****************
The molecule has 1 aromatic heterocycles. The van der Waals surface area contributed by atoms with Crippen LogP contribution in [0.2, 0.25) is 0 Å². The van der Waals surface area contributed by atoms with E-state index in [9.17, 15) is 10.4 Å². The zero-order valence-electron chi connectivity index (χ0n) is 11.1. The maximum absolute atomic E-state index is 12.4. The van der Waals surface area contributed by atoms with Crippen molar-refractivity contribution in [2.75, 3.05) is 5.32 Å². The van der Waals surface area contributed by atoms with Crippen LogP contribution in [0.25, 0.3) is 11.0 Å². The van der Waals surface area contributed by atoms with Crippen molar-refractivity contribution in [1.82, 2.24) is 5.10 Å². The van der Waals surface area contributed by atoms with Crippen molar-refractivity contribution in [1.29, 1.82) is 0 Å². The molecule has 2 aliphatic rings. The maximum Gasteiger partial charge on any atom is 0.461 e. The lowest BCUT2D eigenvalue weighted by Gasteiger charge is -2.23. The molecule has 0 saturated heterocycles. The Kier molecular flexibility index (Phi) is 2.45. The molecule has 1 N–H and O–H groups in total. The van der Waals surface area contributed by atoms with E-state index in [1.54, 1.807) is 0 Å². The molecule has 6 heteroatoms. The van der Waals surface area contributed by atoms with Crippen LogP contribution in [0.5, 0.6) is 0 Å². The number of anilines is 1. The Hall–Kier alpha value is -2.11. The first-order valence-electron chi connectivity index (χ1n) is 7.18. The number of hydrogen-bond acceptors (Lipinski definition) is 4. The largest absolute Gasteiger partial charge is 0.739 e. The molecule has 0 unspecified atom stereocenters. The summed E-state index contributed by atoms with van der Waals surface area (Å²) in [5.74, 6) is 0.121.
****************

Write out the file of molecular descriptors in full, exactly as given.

The molecule has 1 aromatic heterocycles. The van der Waals surface area contributed by atoms with Crippen LogP contribution in [0.2, 0.25) is 0 Å². The van der Waals surface area contributed by atoms with E-state index in [9.17, 15) is 10.4 Å². The zero-order valence-electron chi connectivity index (χ0n) is 11.1. The maximum absolute atomic E-state index is 12.4. The van der Waals surface area contributed by atoms with Crippen molar-refractivity contribution in [2.75, 3.05) is 5.32 Å². The van der Waals surface area contributed by atoms with Crippen LogP contribution in [0.25, 0.3) is 11.0 Å². The van der Waals surface area contributed by atoms with Crippen molar-refractivity contribution in [1.82, 2.24) is 5.10 Å². The van der Waals surface area contributed by atoms with Crippen molar-refractivity contribution in [1.29, 1.82) is 0 Å². The molecule has 2 aliphatic rings. The maximum Gasteiger partial charge on any atom is 0.461 e. The lowest BCUT2D eigenvalue weighted by Gasteiger charge is -2.23. The molecule has 0 saturated heterocycles. The Kier molecular flexibility index (Phi) is 2.45. The molecule has 1 N–H and O–H groups in total. The van der Waals surface area contributed by atoms with E-state index in [1.54, 1.807) is 0 Å². The molecule has 6 heteroatoms. The van der Waals surface area contributed by atoms with Crippen LogP contribution in [0.5, 0.6) is 0 Å². The number of anilines is 1. The Hall–Kier alpha value is -2.11. The first-order valence-electron chi connectivity index (χ1n) is 7.18. The number of hydrogen-bond acceptors (Lipinski definition) is 4. The largest absolute Gasteiger partial charge is 0.739 e. The molecule has 0 unspecified atom stereocenters. The summed E-state index contributed by atoms with van der Waals surface area (Å²) in [5.74, 6) is 0.121.